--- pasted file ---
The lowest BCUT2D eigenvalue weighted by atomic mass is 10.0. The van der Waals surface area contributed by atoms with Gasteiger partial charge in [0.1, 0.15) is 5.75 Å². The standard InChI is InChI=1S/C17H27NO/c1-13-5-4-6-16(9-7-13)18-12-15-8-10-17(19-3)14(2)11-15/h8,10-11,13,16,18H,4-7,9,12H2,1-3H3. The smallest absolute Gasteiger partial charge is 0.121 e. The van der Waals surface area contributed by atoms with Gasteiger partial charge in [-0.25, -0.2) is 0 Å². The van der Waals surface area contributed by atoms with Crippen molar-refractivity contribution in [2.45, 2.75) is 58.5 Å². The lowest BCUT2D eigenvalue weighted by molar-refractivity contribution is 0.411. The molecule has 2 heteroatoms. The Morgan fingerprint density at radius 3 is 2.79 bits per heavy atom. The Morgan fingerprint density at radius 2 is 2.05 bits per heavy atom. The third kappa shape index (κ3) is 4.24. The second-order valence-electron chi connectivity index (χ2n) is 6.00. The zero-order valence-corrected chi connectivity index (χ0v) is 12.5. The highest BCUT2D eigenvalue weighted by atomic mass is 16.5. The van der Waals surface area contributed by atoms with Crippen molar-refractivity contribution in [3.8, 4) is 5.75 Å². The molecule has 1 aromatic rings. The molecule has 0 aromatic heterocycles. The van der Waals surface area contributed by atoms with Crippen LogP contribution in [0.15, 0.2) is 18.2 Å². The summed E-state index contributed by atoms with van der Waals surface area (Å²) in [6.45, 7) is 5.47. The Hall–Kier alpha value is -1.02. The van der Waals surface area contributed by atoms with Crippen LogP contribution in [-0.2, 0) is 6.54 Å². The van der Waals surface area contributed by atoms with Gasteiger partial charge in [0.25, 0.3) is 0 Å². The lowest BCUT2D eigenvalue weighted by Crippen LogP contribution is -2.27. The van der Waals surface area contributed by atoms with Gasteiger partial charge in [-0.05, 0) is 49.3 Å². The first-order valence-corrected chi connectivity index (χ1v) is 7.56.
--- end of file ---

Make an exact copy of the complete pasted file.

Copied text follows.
The lowest BCUT2D eigenvalue weighted by atomic mass is 10.0. The van der Waals surface area contributed by atoms with Gasteiger partial charge in [0.1, 0.15) is 5.75 Å². The standard InChI is InChI=1S/C17H27NO/c1-13-5-4-6-16(9-7-13)18-12-15-8-10-17(19-3)14(2)11-15/h8,10-11,13,16,18H,4-7,9,12H2,1-3H3. The smallest absolute Gasteiger partial charge is 0.121 e. The van der Waals surface area contributed by atoms with Gasteiger partial charge in [-0.25, -0.2) is 0 Å². The van der Waals surface area contributed by atoms with Crippen molar-refractivity contribution in [2.45, 2.75) is 58.5 Å². The lowest BCUT2D eigenvalue weighted by molar-refractivity contribution is 0.411. The molecule has 2 heteroatoms. The Morgan fingerprint density at radius 3 is 2.79 bits per heavy atom. The Morgan fingerprint density at radius 2 is 2.05 bits per heavy atom. The third kappa shape index (κ3) is 4.24. The second-order valence-electron chi connectivity index (χ2n) is 6.00. The zero-order valence-corrected chi connectivity index (χ0v) is 12.5. The highest BCUT2D eigenvalue weighted by atomic mass is 16.5. The van der Waals surface area contributed by atoms with Crippen molar-refractivity contribution in [3.8, 4) is 5.75 Å². The molecule has 1 aromatic rings. The molecule has 0 aromatic heterocycles. The van der Waals surface area contributed by atoms with Crippen LogP contribution in [0.15, 0.2) is 18.2 Å². The summed E-state index contributed by atoms with van der Waals surface area (Å²) in [6.45, 7) is 5.47. The Hall–Kier alpha value is -1.02. The van der Waals surface area contributed by atoms with Crippen LogP contribution in [-0.2, 0) is 6.54 Å². The van der Waals surface area contributed by atoms with Gasteiger partial charge in [0.25, 0.3) is 0 Å². The lowest BCUT2D eigenvalue weighted by Crippen LogP contribution is -2.27. The van der Waals surface area contributed by atoms with Gasteiger partial charge in [-0.05, 0) is 49.3 Å². The first-order valence-corrected chi connectivity index (χ1v) is 7.56.